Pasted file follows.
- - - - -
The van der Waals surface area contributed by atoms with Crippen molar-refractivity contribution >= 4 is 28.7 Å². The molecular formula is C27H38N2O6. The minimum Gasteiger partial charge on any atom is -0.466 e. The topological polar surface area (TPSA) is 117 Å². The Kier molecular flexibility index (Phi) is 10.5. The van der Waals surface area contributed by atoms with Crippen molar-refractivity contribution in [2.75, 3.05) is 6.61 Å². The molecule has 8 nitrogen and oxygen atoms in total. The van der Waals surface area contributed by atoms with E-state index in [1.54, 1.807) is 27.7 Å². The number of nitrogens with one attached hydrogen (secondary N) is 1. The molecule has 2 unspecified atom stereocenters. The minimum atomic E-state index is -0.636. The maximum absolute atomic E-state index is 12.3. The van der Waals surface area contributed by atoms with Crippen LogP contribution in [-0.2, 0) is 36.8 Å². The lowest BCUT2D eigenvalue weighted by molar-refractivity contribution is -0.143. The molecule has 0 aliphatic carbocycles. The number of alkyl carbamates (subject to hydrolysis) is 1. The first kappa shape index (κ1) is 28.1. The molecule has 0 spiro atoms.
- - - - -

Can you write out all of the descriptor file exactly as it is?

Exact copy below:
The van der Waals surface area contributed by atoms with Crippen molar-refractivity contribution >= 4 is 28.7 Å². The molecular formula is C27H38N2O6. The minimum Gasteiger partial charge on any atom is -0.466 e. The topological polar surface area (TPSA) is 117 Å². The Kier molecular flexibility index (Phi) is 10.5. The van der Waals surface area contributed by atoms with Crippen molar-refractivity contribution in [2.75, 3.05) is 6.61 Å². The molecule has 8 nitrogen and oxygen atoms in total. The van der Waals surface area contributed by atoms with E-state index in [1.54, 1.807) is 27.7 Å². The number of nitrogens with one attached hydrogen (secondary N) is 1. The molecule has 2 unspecified atom stereocenters. The minimum atomic E-state index is -0.636. The maximum absolute atomic E-state index is 12.3. The van der Waals surface area contributed by atoms with Crippen LogP contribution in [-0.2, 0) is 36.8 Å². The lowest BCUT2D eigenvalue weighted by molar-refractivity contribution is -0.143. The molecule has 0 aliphatic carbocycles. The number of alkyl carbamates (subject to hydrolysis) is 1. The first kappa shape index (κ1) is 28.1. The molecule has 0 spiro atoms.